I made it over to the National Gallery of Ireland yesterday for the third in their series of lunchtime poetry readings during July, in association with Poetry Ireland. I was disappointed to miss the first two due to being abroad - featuring Vona Groarke and Eavan Boland, whose reading kicked off the series.
Yesterday's event featured Catherine Phil MacCarthy, a steadfast presence on the Irish scene; poet, novelist, editor and teacher of creative writing. True to form, her reading, like her work overall, was confident, understated and elegant - occasionally breaching consistently high levels of quality to achieve some remarkably moving passages, as in the chilling poem 'Ultrasound'. Personal highlights were a poem called 'The Deluge', which paired the whimsy of a barrage of Beanie Babies (neighbouring children breaching garden defences) against more biblical considerations. MacCarthy finished up with another fine piece, The Opal, available to read on the poet's website, along with other works from her recent collection 'Suntrap'.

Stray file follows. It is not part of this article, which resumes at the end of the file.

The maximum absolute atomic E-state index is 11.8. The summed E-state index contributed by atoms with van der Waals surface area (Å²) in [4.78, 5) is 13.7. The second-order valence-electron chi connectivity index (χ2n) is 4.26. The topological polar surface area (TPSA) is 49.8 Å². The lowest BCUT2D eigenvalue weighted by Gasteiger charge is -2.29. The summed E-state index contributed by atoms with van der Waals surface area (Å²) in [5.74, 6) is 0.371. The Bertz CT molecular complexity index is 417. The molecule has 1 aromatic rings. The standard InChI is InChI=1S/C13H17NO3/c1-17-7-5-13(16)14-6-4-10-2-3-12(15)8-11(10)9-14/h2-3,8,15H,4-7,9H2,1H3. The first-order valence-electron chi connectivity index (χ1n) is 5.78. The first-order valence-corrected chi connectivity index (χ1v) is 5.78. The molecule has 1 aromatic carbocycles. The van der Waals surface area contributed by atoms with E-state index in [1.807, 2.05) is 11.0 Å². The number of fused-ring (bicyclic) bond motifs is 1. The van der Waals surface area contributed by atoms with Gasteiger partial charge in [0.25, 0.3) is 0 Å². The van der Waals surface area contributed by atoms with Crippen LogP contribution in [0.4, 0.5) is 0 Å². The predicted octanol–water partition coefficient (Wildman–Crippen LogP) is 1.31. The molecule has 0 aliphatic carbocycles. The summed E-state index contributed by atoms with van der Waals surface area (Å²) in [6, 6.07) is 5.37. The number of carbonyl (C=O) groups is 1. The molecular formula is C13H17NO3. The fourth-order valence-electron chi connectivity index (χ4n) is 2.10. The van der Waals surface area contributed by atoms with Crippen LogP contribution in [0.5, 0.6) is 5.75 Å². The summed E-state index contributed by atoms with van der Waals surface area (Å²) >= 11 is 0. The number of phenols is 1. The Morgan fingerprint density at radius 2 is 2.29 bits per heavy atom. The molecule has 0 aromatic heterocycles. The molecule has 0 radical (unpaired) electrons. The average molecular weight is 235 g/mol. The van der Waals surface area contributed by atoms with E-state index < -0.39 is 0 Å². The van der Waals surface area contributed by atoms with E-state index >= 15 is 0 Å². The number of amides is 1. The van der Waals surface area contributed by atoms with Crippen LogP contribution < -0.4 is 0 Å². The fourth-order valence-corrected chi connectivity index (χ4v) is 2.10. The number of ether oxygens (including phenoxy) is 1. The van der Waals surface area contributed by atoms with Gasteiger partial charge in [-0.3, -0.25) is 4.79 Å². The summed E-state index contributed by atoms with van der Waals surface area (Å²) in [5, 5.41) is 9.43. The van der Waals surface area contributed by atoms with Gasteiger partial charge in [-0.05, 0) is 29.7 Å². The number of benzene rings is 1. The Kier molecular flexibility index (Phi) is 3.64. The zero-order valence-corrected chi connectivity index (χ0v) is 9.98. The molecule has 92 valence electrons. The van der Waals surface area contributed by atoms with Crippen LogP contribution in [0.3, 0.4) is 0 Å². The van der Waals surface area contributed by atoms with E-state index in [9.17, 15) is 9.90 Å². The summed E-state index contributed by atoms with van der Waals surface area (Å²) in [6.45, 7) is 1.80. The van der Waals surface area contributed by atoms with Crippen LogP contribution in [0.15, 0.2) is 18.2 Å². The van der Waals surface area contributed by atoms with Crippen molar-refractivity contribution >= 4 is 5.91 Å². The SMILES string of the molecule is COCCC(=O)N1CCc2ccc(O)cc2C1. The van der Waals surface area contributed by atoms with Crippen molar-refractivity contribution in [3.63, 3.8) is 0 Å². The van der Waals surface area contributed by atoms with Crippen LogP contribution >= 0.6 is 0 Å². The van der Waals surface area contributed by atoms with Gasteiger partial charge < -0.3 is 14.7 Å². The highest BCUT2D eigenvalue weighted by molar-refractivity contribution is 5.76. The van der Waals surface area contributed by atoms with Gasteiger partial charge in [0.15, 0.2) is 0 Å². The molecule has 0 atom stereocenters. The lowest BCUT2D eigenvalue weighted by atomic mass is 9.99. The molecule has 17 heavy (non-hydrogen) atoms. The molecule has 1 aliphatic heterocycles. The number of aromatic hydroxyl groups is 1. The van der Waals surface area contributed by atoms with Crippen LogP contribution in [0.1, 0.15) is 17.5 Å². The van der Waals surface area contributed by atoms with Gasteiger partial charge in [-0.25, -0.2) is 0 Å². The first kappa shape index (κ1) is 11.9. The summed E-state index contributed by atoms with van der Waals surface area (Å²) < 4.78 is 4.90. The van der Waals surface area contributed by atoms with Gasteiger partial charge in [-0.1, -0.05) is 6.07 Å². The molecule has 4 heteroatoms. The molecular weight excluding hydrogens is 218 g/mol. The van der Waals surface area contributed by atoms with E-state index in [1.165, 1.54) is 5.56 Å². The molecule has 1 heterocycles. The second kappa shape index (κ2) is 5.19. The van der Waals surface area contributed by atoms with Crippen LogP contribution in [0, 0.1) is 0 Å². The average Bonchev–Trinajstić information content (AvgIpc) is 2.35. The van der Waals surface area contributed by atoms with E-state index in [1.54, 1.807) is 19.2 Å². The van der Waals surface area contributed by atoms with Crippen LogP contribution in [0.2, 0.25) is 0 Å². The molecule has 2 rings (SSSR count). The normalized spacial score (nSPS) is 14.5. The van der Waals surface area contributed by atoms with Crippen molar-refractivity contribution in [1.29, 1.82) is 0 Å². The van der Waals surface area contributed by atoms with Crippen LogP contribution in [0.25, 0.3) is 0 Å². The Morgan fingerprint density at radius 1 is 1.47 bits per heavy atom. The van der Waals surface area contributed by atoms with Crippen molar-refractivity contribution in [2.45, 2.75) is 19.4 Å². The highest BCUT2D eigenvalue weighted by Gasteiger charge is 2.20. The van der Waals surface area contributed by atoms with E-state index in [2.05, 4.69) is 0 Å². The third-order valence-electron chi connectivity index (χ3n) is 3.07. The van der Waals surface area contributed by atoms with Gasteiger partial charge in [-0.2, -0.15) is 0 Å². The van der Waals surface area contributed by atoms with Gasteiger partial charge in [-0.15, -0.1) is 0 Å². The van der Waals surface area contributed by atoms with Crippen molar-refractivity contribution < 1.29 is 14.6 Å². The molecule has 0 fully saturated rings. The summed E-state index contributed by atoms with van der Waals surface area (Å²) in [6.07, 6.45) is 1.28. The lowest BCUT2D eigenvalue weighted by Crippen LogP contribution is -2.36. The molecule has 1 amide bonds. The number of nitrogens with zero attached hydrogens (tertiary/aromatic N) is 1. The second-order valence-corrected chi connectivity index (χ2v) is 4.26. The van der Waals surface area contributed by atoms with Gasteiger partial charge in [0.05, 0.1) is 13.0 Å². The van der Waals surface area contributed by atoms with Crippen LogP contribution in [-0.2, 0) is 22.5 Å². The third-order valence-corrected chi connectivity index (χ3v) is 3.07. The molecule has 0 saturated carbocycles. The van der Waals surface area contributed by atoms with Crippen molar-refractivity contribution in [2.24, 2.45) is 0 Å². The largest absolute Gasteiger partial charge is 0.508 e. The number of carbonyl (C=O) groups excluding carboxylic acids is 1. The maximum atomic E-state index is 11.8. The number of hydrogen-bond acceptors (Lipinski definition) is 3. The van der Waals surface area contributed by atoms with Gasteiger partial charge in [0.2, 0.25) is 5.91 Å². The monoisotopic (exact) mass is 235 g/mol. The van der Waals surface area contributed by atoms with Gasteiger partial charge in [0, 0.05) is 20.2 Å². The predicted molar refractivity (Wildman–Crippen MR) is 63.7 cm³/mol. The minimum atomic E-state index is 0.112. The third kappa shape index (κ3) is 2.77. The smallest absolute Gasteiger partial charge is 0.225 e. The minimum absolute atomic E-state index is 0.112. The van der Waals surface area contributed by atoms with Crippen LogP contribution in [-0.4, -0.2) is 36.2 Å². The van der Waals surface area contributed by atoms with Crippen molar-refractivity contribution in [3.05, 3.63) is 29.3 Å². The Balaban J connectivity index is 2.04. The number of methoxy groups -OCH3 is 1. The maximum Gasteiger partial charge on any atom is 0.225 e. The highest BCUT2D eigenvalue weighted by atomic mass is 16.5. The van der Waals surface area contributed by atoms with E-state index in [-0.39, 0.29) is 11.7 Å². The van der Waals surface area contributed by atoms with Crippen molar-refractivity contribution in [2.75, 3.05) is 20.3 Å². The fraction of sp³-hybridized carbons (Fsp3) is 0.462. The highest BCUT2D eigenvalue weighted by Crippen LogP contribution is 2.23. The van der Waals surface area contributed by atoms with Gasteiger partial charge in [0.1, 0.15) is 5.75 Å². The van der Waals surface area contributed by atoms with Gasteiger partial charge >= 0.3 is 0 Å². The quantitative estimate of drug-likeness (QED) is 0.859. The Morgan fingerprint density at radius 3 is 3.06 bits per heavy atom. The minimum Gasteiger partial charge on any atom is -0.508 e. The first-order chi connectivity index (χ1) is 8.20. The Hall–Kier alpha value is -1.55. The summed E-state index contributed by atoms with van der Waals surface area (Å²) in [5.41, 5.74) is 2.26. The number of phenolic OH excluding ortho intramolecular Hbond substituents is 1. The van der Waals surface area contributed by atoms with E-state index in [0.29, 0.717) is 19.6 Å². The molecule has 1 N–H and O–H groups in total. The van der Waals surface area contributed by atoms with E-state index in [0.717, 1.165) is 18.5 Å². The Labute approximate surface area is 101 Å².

Next up in the series is Gerald Smyth, reading on Weds 23rd July and Harry Clifton brings the series to a close on Weds 30th July. The readings are advertised as being in Room 21 (The Portrait Gallery) but yesterday's took place in the lecture theatre (in the basement). I'd guess they'll remain there. Also some mention of a poetry evening at the NGI this autumn - sounds interesting! Meanwhile, this series is a pleasant lunchtime interlude for anybody in the Dublin 2 area during July.
Thursday, July 17, 2008
Tuesday, July 15, 2008
As mentioned earlier, I’m just back from a couple of weeks in Spain. Usually not big fans of the sun holiday scenario, this year the offspring deemed sunshine and a pool to be mandatory elements, so off we flew. And guess what? It was fuppin’ great! Lucky timing too - as borne out by our alarm monitor phoning to say the house alarm was going off back home but not to worry - we weren’t alone - it was probably set off by the torrential rain and hailstones!!!